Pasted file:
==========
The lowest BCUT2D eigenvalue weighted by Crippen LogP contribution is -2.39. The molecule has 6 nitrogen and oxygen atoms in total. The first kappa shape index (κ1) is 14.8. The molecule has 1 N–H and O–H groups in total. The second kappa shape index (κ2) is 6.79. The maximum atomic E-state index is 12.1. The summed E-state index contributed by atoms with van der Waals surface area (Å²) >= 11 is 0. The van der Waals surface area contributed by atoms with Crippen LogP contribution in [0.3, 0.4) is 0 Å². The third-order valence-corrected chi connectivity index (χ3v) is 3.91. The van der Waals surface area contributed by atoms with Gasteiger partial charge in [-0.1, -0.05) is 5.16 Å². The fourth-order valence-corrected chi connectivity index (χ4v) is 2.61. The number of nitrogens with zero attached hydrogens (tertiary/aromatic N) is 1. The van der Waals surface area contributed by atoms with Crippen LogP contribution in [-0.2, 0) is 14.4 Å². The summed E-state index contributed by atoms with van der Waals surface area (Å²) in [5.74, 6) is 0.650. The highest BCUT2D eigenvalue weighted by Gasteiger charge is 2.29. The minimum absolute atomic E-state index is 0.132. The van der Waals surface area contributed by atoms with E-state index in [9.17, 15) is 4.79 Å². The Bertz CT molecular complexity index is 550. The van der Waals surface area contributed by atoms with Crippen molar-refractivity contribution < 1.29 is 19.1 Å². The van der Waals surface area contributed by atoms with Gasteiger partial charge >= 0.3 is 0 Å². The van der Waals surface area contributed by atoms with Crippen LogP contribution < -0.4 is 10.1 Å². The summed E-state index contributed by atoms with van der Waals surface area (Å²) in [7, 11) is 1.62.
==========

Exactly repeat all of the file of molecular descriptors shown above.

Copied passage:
The lowest BCUT2D eigenvalue weighted by Crippen LogP contribution is -2.39. The molecule has 6 nitrogen and oxygen atoms in total. The first kappa shape index (κ1) is 14.8. The molecule has 1 N–H and O–H groups in total. The second kappa shape index (κ2) is 6.79. The maximum atomic E-state index is 12.1. The summed E-state index contributed by atoms with van der Waals surface area (Å²) >= 11 is 0. The van der Waals surface area contributed by atoms with Crippen LogP contribution in [0.3, 0.4) is 0 Å². The third-order valence-corrected chi connectivity index (χ3v) is 3.91. The van der Waals surface area contributed by atoms with Gasteiger partial charge in [-0.1, -0.05) is 5.16 Å². The fourth-order valence-corrected chi connectivity index (χ4v) is 2.61. The number of nitrogens with zero attached hydrogens (tertiary/aromatic N) is 1. The van der Waals surface area contributed by atoms with Crippen LogP contribution in [-0.2, 0) is 14.4 Å². The summed E-state index contributed by atoms with van der Waals surface area (Å²) in [5.74, 6) is 0.650. The highest BCUT2D eigenvalue weighted by Gasteiger charge is 2.29. The minimum absolute atomic E-state index is 0.132. The van der Waals surface area contributed by atoms with E-state index in [9.17, 15) is 4.79 Å². The Bertz CT molecular complexity index is 550. The van der Waals surface area contributed by atoms with Crippen molar-refractivity contribution < 1.29 is 19.1 Å². The van der Waals surface area contributed by atoms with Gasteiger partial charge >= 0.3 is 0 Å². The van der Waals surface area contributed by atoms with Crippen LogP contribution < -0.4 is 10.1 Å². The summed E-state index contributed by atoms with van der Waals surface area (Å²) in [7, 11) is 1.62.